Jill DeWit:                            Let me just say, I’m a new guy and you’re a new guy too. You’re like, “You know what? I’ll take that note. I’ll give you $3,000 and I’ll take this over.” Is that how it works-

Steven Butala:                   Yeah.

Jill DeWit:                            … kind of thing? Okay.

Steven Butala:                   That’s exactly how it works

Jill DeWit:                            Okay. Because we’re both new. By the way, I’m not going through a big thing. I’m not going through Schwab or any big finance company. I’m just doing it you and me. Say I have this note. I don’t mean to be picking on you. I apologize.

Steven Butala:                   You are.

Jill DeWit:                            Well, I’m not trying not to pick on you, but I’m trying to explain to everyone. The first part, the scholars got the first part. I’m talking to everyone else.

Steven Butala:                   Okay.

Jill DeWit:                            I’m talking to me.

Steven Butala:                   I’ll stay at the 35,000 foot level.

Jill DeWit:                            Talk to me.

Steven Butala:                   I don’t know how I could do that without explaining what I just did, but I’ll answer your question.

Jill DeWit:                            I have to put it on paper. How about this, so if I want to sell you a note to free up some cash, I need to come to you and say, “Hey, Steve. Here’s the deal. I’ve got this note. This guy has paid six months of payments. You don’t know how much they pay over the property or maybe you do. I don’t know. I’m already paid out. So look, I’m going to give it to you for $4,000 because I’m good. I already got paid out now. With the $4,000, you can keep going because you’re going to get $8,000 in the end because they pay $150 a month. There’s interest. It’s got six more years of payments, whatever it is.” Then everybody’s happy?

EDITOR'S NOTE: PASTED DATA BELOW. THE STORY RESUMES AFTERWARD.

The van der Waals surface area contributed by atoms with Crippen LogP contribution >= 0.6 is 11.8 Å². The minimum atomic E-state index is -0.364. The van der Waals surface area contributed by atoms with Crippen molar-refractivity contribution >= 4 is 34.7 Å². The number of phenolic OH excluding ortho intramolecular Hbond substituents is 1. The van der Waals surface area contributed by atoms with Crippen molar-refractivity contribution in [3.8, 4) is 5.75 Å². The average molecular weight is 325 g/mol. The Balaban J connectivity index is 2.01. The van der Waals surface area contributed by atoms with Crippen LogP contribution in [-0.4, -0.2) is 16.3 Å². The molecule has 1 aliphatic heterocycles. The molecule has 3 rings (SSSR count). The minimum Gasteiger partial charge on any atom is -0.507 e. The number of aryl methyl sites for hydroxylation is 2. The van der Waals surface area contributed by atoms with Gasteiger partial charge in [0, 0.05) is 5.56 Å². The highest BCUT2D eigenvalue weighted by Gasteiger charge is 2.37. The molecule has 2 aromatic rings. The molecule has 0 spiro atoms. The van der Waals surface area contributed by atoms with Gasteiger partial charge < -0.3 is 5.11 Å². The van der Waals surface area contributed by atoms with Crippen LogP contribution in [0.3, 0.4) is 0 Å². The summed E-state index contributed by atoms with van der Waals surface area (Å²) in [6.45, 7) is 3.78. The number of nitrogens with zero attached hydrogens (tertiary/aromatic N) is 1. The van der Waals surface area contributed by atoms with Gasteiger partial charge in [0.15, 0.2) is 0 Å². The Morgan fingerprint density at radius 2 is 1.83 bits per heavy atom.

Steven Butala:                   Yes.

Jill DeWit:                            Okay.

Steven Butala:                   Just actually to end this conversation, I’m just going to say yes because it’s way more complicated than that.

Jill DeWit:                            Okay. Okay then. So what’s the right way to do it?

Steven Butala:                   It depends on the person who’s buying the note and if they’re comfortable buying land. That’s the real issue here. If it’s a house, people are going to fall over themselves to get into that asset. If it’s a rural vacant land, you’re going to be hard-pressed to find somebody to buy a note that’s backed by a rural vacant land for the same reason it’s very difficult to find a lender in a traditional sense to lend against rural vacant land.

Jill DeWit:                            All right. That answers this person’s question.

Steven Butala:                   In general-

Jill DeWit:                            I think.

Steven Butala:                   … you can bank on a 50% reduction in the face value of the note. If you got 8,000 value of … But it would be impossible for me to say that without the intro there.

Jill DeWit:                            I love that though. Now I got the answers. Thank you.

Steven Butala:                   Today’s topic, diversify risk with multiple lines of revenue. This is the meat of the show. You have a clear idea about how you want this to go, so go ahead.

Jill DeWit:                            No, I don’t. Please. I just got confused there, Steven. I love your PhD level and that’s who you are. I just want to help a few other people …

Steven Butala:                   What do you diversifying risk means? What does it mean to you?

Jill DeWit:                            Having not all your eggs in one basket. What?

Steven Butala:                   Now we’re down to the kindergarten level. Do you want to define what an egg is and actually why that saying matters? Because eggs are breakable.